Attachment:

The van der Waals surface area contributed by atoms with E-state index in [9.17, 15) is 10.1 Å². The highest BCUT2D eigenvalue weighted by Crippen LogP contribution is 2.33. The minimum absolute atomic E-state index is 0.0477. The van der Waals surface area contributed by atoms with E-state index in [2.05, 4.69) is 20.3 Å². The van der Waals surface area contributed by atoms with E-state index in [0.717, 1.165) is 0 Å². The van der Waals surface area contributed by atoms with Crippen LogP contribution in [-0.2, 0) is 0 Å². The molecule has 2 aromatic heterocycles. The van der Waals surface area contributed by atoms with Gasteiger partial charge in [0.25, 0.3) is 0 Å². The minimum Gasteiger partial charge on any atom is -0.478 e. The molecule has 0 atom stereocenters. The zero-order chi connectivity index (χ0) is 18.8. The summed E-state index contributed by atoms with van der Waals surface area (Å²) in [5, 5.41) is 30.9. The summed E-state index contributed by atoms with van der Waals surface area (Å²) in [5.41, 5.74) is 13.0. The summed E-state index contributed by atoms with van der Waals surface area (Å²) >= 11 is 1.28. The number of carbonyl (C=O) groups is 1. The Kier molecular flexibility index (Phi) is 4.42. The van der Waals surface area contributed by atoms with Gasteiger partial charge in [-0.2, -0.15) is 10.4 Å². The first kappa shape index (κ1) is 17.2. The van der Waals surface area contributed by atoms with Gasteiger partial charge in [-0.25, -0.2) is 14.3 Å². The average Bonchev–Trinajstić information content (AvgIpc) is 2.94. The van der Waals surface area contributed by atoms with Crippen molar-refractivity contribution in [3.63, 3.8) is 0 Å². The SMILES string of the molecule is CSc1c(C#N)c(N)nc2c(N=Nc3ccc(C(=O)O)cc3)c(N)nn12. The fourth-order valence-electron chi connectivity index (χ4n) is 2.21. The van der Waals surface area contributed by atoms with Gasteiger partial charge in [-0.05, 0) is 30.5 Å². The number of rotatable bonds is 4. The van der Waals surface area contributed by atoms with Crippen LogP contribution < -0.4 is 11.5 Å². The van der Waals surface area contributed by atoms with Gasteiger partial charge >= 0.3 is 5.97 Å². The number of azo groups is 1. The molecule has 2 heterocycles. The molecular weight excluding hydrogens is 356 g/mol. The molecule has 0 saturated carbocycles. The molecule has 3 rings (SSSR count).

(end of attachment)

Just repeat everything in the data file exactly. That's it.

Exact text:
The van der Waals surface area contributed by atoms with E-state index in [9.17, 15) is 10.1 Å². The highest BCUT2D eigenvalue weighted by Crippen LogP contribution is 2.33. The minimum absolute atomic E-state index is 0.0477. The van der Waals surface area contributed by atoms with E-state index in [2.05, 4.69) is 20.3 Å². The van der Waals surface area contributed by atoms with E-state index in [0.717, 1.165) is 0 Å². The van der Waals surface area contributed by atoms with Crippen LogP contribution in [-0.2, 0) is 0 Å². The molecule has 2 aromatic heterocycles. The van der Waals surface area contributed by atoms with Gasteiger partial charge in [0.25, 0.3) is 0 Å². The minimum Gasteiger partial charge on any atom is -0.478 e. The molecule has 0 atom stereocenters. The zero-order chi connectivity index (χ0) is 18.8. The summed E-state index contributed by atoms with van der Waals surface area (Å²) in [5, 5.41) is 30.9. The summed E-state index contributed by atoms with van der Waals surface area (Å²) in [5.41, 5.74) is 13.0. The summed E-state index contributed by atoms with van der Waals surface area (Å²) >= 11 is 1.28. The number of carbonyl (C=O) groups is 1. The Kier molecular flexibility index (Phi) is 4.42. The van der Waals surface area contributed by atoms with Gasteiger partial charge in [-0.2, -0.15) is 10.4 Å². The first kappa shape index (κ1) is 17.2. The van der Waals surface area contributed by atoms with Gasteiger partial charge in [-0.25, -0.2) is 14.3 Å². The average Bonchev–Trinajstić information content (AvgIpc) is 2.94. The van der Waals surface area contributed by atoms with Crippen molar-refractivity contribution in [3.63, 3.8) is 0 Å². The SMILES string of the molecule is CSc1c(C#N)c(N)nc2c(N=Nc3ccc(C(=O)O)cc3)c(N)nn12. The fourth-order valence-electron chi connectivity index (χ4n) is 2.21. The van der Waals surface area contributed by atoms with Gasteiger partial charge in [-0.05, 0) is 30.5 Å². The number of rotatable bonds is 4. The van der Waals surface area contributed by atoms with Crippen LogP contribution < -0.4 is 11.5 Å². The van der Waals surface area contributed by atoms with Gasteiger partial charge >= 0.3 is 5.97 Å². The number of azo groups is 1. The molecule has 2 heterocycles. The molecular weight excluding hydrogens is 356 g/mol. The molecule has 0 saturated carbocycles. The molecule has 3 rings (SSSR count).